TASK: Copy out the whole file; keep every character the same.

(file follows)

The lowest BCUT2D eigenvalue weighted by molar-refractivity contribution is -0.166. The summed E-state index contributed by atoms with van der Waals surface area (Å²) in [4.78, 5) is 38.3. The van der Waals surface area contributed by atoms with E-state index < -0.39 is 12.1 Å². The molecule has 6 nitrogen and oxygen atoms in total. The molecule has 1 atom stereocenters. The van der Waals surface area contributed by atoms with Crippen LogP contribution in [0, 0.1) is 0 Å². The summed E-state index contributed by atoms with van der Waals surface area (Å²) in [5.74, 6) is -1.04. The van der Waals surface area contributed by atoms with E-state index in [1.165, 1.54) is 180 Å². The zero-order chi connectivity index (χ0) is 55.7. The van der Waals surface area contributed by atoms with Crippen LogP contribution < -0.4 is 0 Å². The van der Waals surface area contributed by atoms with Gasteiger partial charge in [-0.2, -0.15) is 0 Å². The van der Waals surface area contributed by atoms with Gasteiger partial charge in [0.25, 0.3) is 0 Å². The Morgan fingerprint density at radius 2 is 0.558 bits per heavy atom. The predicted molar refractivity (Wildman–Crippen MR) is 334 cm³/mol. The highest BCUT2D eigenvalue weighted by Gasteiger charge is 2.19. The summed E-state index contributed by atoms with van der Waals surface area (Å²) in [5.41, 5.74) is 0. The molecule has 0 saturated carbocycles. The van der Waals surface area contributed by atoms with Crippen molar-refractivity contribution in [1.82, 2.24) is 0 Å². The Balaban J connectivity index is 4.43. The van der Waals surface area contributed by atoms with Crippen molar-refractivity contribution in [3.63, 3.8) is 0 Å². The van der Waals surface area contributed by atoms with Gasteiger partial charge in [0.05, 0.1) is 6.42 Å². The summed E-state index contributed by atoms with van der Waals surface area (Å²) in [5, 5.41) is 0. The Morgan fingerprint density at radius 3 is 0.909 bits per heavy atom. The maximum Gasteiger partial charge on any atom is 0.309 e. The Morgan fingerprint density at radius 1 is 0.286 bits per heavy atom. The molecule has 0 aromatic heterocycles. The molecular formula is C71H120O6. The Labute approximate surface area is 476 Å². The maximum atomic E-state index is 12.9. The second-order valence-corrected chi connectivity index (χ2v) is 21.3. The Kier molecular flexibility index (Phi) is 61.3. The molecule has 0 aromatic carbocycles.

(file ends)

The lowest BCUT2D eigenvalue weighted by molar-refractivity contribution is -0.166. The summed E-state index contributed by atoms with van der Waals surface area (Å²) in [4.78, 5) is 38.3. The van der Waals surface area contributed by atoms with E-state index < -0.39 is 12.1 Å². The molecule has 6 nitrogen and oxygen atoms in total. The molecule has 1 atom stereocenters. The van der Waals surface area contributed by atoms with Crippen LogP contribution in [0, 0.1) is 0 Å². The summed E-state index contributed by atoms with van der Waals surface area (Å²) in [5.74, 6) is -1.04. The van der Waals surface area contributed by atoms with E-state index in [1.165, 1.54) is 180 Å². The zero-order chi connectivity index (χ0) is 55.7. The van der Waals surface area contributed by atoms with Crippen LogP contribution < -0.4 is 0 Å². The van der Waals surface area contributed by atoms with Gasteiger partial charge in [-0.2, -0.15) is 0 Å². The van der Waals surface area contributed by atoms with Gasteiger partial charge in [0.25, 0.3) is 0 Å². The Morgan fingerprint density at radius 2 is 0.558 bits per heavy atom. The predicted molar refractivity (Wildman–Crippen MR) is 334 cm³/mol. The highest BCUT2D eigenvalue weighted by Gasteiger charge is 2.19. The summed E-state index contributed by atoms with van der Waals surface area (Å²) in [5.41, 5.74) is 0. The molecule has 0 saturated carbocycles. The van der Waals surface area contributed by atoms with Crippen molar-refractivity contribution in [1.82, 2.24) is 0 Å². The Balaban J connectivity index is 4.43. The van der Waals surface area contributed by atoms with Crippen molar-refractivity contribution in [3.63, 3.8) is 0 Å². The van der Waals surface area contributed by atoms with Gasteiger partial charge in [0.05, 0.1) is 6.42 Å². The summed E-state index contributed by atoms with van der Waals surface area (Å²) in [5, 5.41) is 0. The Morgan fingerprint density at radius 3 is 0.909 bits per heavy atom. The maximum Gasteiger partial charge on any atom is 0.309 e. The Morgan fingerprint density at radius 1 is 0.286 bits per heavy atom. The molecule has 0 aromatic heterocycles. The molecular formula is C71H120O6. The Labute approximate surface area is 476 Å². The maximum atomic E-state index is 12.9. The second-order valence-corrected chi connectivity index (χ2v) is 21.3. The Kier molecular flexibility index (Phi) is 61.3. The molecule has 0 aromatic carbocycles.